What efferent cerebellar circuits come from the lateral zone of the posterior lobe. Lateral Zone (Dentate & Interposed Nuclei) => Superior Cerebellar Peduncle => 3 following paths: Red nucleus, Ventral lateral thalamic nuclei, & Intralaminar thalamic nuclei.
Describe the efferent cerebellar circuit that comes from the lateral zone of the posterior lobe & goes thru the red nucleus. Lateral Zone (Dentate & Interposed Nuclei) => Superior Cerebellar Peduncle => Red nucleus (parvocellular division) => Rubro-olivary tract => inferior olivary nucleus.
Describe the efferent cerebellar circuit that comes from the lateral zone of the posterior lobe & goes thru the ventral lateral thalamic nuclei. Lateral Zone (Dentate & Interposed Nuclei) => Superior Cerebellar Peduncle => Ventral lateral thalamic nuclei=>Frontal lobe of ctx (fine, coordinated, learned mvmts).
Describe the efferent cerebellar circuit that comes from the lateral zone of the posterior lobe & goes thru the Intralaminar thalamic nuclei. Lateral Zone (Dentate & Interposed Nuclei)=> Superior Cerebellar Peduncle => Intralaminar thalamic nuclei => cerebral ctx (mult. cognitive processes)
What side of the body does the R side of the cerebellum affect? R cerebellar hemisphere influences R side of body (symptoms are unilateral to lesion in cerebellum). This is the opposite of cerebral lesions which produce contralateral effects.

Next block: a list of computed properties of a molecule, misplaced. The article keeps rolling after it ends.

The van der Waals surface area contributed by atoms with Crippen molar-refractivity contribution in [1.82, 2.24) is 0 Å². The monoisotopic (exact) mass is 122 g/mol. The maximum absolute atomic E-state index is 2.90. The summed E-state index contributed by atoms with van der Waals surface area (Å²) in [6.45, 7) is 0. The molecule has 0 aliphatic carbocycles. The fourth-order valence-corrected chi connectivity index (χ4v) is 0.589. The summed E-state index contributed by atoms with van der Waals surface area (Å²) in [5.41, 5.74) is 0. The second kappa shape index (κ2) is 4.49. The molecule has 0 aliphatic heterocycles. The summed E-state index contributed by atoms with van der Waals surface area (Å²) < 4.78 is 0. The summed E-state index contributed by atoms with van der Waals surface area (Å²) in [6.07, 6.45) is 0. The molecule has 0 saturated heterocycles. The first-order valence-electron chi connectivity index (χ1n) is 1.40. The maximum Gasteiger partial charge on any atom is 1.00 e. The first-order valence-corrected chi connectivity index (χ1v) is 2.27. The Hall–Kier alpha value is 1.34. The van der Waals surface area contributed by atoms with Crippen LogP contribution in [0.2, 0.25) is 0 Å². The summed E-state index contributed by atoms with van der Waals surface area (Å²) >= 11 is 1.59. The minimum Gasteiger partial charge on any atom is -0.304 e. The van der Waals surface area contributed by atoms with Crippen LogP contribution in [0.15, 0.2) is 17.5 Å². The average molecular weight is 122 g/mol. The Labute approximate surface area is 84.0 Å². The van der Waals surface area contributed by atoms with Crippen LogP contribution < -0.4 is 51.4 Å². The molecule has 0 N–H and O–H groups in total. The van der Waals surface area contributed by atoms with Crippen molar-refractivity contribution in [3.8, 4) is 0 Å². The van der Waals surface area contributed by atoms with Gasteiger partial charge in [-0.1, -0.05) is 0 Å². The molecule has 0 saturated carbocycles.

Compare the cerebellum to the cerebral cortex. The cerebellum maintains the fine control and coordination of both simple and complex movements.The cerebral cortex influences motor function directly (unlike the cerebellum and basal ganglia).
How is ACh synthesized? Acetyl-CoA + Choline --Choline Acetyltransferase (ChAT)--> Acetylcholine
Where is ACh synthesized? In the axon terminal.
What limits the synthesis of ACh? INTRACELLULAR [CHOLINE]: which is determined by uptake of choline into the nerve ending.
How is ACh stored? Stored in VESICLES w/ ATP & proteoglycans.(Transported into storage vesicles after synthesis in the nerve ending. Uptake into the vesicle is driven by a proton-pumping ATPase)